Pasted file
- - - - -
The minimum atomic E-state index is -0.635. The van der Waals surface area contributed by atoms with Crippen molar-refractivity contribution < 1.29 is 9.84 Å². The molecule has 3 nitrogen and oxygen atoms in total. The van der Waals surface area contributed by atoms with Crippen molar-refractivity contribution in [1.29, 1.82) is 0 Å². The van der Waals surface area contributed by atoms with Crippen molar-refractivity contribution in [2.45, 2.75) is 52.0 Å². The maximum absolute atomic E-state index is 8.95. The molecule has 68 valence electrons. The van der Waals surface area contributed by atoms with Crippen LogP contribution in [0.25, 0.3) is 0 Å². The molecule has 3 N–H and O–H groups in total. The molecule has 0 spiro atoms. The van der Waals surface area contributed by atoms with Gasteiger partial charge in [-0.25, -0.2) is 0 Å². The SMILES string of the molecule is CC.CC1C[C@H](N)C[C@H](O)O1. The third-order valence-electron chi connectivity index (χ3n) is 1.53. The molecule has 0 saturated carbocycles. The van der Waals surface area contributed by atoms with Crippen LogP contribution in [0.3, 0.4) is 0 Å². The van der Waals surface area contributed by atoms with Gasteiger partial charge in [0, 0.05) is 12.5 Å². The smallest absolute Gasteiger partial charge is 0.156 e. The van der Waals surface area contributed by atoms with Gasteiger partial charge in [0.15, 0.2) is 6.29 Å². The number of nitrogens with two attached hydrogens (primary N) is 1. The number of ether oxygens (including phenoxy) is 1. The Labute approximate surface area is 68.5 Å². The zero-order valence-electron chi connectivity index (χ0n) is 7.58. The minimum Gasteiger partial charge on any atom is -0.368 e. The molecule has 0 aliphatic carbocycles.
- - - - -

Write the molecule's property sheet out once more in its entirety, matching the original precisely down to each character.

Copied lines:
The minimum atomic E-state index is -0.635. The van der Waals surface area contributed by atoms with Crippen molar-refractivity contribution < 1.29 is 9.84 Å². The molecule has 3 nitrogen and oxygen atoms in total. The van der Waals surface area contributed by atoms with Crippen molar-refractivity contribution in [1.29, 1.82) is 0 Å². The van der Waals surface area contributed by atoms with Crippen molar-refractivity contribution in [2.45, 2.75) is 52.0 Å². The maximum absolute atomic E-state index is 8.95. The molecule has 68 valence electrons. The van der Waals surface area contributed by atoms with Crippen LogP contribution in [0.25, 0.3) is 0 Å². The molecule has 3 N–H and O–H groups in total. The molecule has 0 spiro atoms. The van der Waals surface area contributed by atoms with Gasteiger partial charge in [-0.25, -0.2) is 0 Å². The SMILES string of the molecule is CC.CC1C[C@H](N)C[C@H](O)O1. The third-order valence-electron chi connectivity index (χ3n) is 1.53. The molecule has 0 saturated carbocycles. The van der Waals surface area contributed by atoms with Crippen LogP contribution in [0.3, 0.4) is 0 Å². The van der Waals surface area contributed by atoms with Gasteiger partial charge in [0, 0.05) is 12.5 Å². The smallest absolute Gasteiger partial charge is 0.156 e. The van der Waals surface area contributed by atoms with Gasteiger partial charge in [0.15, 0.2) is 6.29 Å². The number of nitrogens with two attached hydrogens (primary N) is 1. The number of ether oxygens (including phenoxy) is 1. The Labute approximate surface area is 68.5 Å². The zero-order valence-electron chi connectivity index (χ0n) is 7.58. The minimum Gasteiger partial charge on any atom is -0.368 e. The molecule has 0 aliphatic carbocycles.